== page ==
Columbia Montrail athlete, Joe McConaughy recently attempted the FKT for the Wicklow Round. Did he break it or did it break him?
What’s an FKT? Good Question. It means Fastest Known Time. And Columbia Montrail Athlete recently attempted to break the FKT for the Wicklow Round.
The Wicklow Round traces the eponymous Wicklow Mountains, providing a long-distance hill-running challenge that includes 26 summits. The circuit covers more than 62 miles, which may sound easy until you realize the trail climbs more than 20,000 feet. But if that wasn’t enough, you also have to finish the feat in 24 hours to make your adventure officially successful. In case you missed the math, that’s more than a single summit per hour.
The Wicklow Round covers more than 62 miles, which may sound easy until you realize the trail climbs more than 20,000 feet.
The trail winds through Wicklow Mountain National Park, a 54,000-acre paradise just south of Dublin. There are bogs, remnants of historic villages, heath, bracken, and holly along the way. If runners aren’t too focused on the trail, they might catch a glimpse of a swooping peregrine falcon or whooper swan. The highest-point of the run is 2,612-foot Mount Leinster (Lugnaquilla), a popular launch spot for hang gliders and mountain bikers.
In 2018, Columbia Montrail distance runner Joe McConaughy set his focus on the Wicklow Round. We posed a few questions on the adventure that resulted in the FKT (fastest known time) of the coveted circuit.
What was the hardest part of the run?
The hardest part of the Wicklow Round were a few large climbs just past the halfway point. I cruised through the first half of the run, having started super early in the morning, a little after 3 a.m. I missed a lot of the heat and was feeling good. As I was heading up mountains like Derrybawn and Scarr, my endurance had faded and the heat was getting to me. I slowed down a lot, I was looking pale. Despite being well on pace to set the record, my crew started to worry for me. It took a little slowing of the pace and extra stops at aid stations to regain my wits.
Were there doubts on getting the record?
I went over the third to last peak, Tonduff North, well on my way to break the record. I was ecstatic. Tonduff was about ten miles from the finish, and once I bushwhacked my way down a bog hole-filled mountainside, I was off to easier trekking. Mostly roads and established trails remained. As I navigated truly technical terrain with invisible two-foot holes below shrubby underbrush, I realized I had summited Tonduff SOUTH, not Tonduff NORTH.
I had been warned of this error when scouting, and was overcome by the finish to keep this little detail in mind. I had to run back up the technical, steep footing to the top, touch the right mountain peak, and then go straight back down. That gave me quite a scare.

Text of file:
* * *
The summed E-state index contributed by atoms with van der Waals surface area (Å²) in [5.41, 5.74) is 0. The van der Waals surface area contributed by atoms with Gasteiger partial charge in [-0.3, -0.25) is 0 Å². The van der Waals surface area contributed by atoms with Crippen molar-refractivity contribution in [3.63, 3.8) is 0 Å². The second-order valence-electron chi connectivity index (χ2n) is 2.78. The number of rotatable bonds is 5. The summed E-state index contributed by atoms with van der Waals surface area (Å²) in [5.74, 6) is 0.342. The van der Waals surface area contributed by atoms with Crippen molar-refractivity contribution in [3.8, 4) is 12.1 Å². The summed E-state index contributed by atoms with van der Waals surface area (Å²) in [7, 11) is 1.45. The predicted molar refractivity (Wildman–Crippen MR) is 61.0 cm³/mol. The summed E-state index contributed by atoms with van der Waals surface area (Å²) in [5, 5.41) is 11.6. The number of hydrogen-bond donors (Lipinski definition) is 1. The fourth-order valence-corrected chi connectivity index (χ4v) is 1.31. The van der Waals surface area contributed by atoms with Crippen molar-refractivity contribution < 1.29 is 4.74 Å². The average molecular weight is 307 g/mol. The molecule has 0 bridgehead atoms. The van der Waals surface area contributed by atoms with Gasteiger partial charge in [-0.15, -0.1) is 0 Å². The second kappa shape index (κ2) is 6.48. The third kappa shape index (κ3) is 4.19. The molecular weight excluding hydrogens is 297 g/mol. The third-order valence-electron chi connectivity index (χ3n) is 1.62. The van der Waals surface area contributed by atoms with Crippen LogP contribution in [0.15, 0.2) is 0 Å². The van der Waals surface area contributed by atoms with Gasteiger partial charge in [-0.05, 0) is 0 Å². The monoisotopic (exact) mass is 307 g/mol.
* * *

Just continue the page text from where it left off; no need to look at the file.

What was the terrain like in Ireland?
The terrain is gnarly. Unprecedentedly gnarly. The thing about the Wicklow Round is that it isn’t a “route” or a “trail.” It is a round, meaning you must find your own most efficient route between 26 peaks, and navigate them soundly. There were a few rounds, trails too, but much of it was off-trail.
Off-trail could mean, sloshy soaked moss that you couldn’t hope to keep your feet dry it. It could also mean six-foot-high peak hags that you had to run up and over. It could also mean three-foot-deep bogs that you unwittingly stepped on, assuming it was simply mud or not that deep. It could also mean heather up to your knees that you had to muscle through. In the worst situation, it also meant a quarter-mile-long briar that rose up your shoulders and had no discernible path. I was picking thorns out of my legs and arms for a month later. Also, the terrain was incredibly beautiful and awe inspiring—classic rolling hills and mountains intermingled with lakes.
Did you celebrate the record?
When I finished, I was dead tired. My crew and the Columbia team had made a challenge the night before. Everyone had taken bets on what my final mile time would be. At the end of the round, the last mile is slightly uphill and all on pavement. Everyone placed bets, Derek had me going sub-six on my last mile, I appreciate the faith. Others had me as slow as 10+ minutes. I picked 7:08 for what I would run, and altered my pace accordingly. I hit the mile mark and gave it everything I had. My headlamp bobbing solemnly in the dusk of the night, 17 hours into a 75-mile journey. When I crossed the finish line, everyone was just invested in the mile split as my record. Looking at my watch, I had to have been really close, but one of my crewmembers, Clarky, just outguessed me. It was good fun.